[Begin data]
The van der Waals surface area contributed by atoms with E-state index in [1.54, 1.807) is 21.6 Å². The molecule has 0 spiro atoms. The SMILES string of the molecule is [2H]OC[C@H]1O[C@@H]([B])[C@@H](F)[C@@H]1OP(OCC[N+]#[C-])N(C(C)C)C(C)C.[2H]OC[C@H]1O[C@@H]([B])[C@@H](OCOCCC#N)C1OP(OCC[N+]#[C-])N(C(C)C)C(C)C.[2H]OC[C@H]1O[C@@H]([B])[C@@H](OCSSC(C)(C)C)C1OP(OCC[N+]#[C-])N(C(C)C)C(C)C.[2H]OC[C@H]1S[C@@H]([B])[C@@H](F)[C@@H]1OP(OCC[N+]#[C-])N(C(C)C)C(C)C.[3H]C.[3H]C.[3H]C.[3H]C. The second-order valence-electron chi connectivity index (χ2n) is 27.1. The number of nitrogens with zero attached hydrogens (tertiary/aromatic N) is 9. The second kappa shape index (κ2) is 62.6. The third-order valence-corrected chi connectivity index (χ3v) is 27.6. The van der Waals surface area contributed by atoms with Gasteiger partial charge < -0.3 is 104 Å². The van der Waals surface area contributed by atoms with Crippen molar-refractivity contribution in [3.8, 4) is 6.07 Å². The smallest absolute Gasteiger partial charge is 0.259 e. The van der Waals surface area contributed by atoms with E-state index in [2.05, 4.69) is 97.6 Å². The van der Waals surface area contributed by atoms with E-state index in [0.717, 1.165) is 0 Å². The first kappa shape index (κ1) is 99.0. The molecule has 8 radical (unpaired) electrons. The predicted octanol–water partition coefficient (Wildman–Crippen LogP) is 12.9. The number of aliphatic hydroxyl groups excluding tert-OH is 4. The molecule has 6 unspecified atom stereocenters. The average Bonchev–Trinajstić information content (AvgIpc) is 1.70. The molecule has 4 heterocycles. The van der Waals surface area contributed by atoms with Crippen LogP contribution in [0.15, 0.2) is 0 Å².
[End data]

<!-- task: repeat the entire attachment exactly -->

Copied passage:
The van der Waals surface area contributed by atoms with E-state index in [1.54, 1.807) is 21.6 Å². The molecule has 0 spiro atoms. The SMILES string of the molecule is [2H]OC[C@H]1O[C@@H]([B])[C@@H](F)[C@@H]1OP(OCC[N+]#[C-])N(C(C)C)C(C)C.[2H]OC[C@H]1O[C@@H]([B])[C@@H](OCOCCC#N)C1OP(OCC[N+]#[C-])N(C(C)C)C(C)C.[2H]OC[C@H]1O[C@@H]([B])[C@@H](OCSSC(C)(C)C)C1OP(OCC[N+]#[C-])N(C(C)C)C(C)C.[2H]OC[C@H]1S[C@@H]([B])[C@@H](F)[C@@H]1OP(OCC[N+]#[C-])N(C(C)C)C(C)C.[3H]C.[3H]C.[3H]C.[3H]C. The second-order valence-electron chi connectivity index (χ2n) is 27.1. The number of nitrogens with zero attached hydrogens (tertiary/aromatic N) is 9. The second kappa shape index (κ2) is 62.6. The third-order valence-corrected chi connectivity index (χ3v) is 27.6. The van der Waals surface area contributed by atoms with Gasteiger partial charge < -0.3 is 104 Å². The van der Waals surface area contributed by atoms with Crippen molar-refractivity contribution in [3.8, 4) is 6.07 Å². The smallest absolute Gasteiger partial charge is 0.259 e. The van der Waals surface area contributed by atoms with E-state index in [2.05, 4.69) is 97.6 Å². The van der Waals surface area contributed by atoms with E-state index in [0.717, 1.165) is 0 Å². The first kappa shape index (κ1) is 99.0. The molecule has 8 radical (unpaired) electrons. The predicted octanol–water partition coefficient (Wildman–Crippen LogP) is 12.9. The number of aliphatic hydroxyl groups excluding tert-OH is 4. The molecule has 6 unspecified atom stereocenters. The average Bonchev–Trinajstić information content (AvgIpc) is 1.70. The molecule has 4 heterocycles. The van der Waals surface area contributed by atoms with Crippen LogP contribution in [0.15, 0.2) is 0 Å².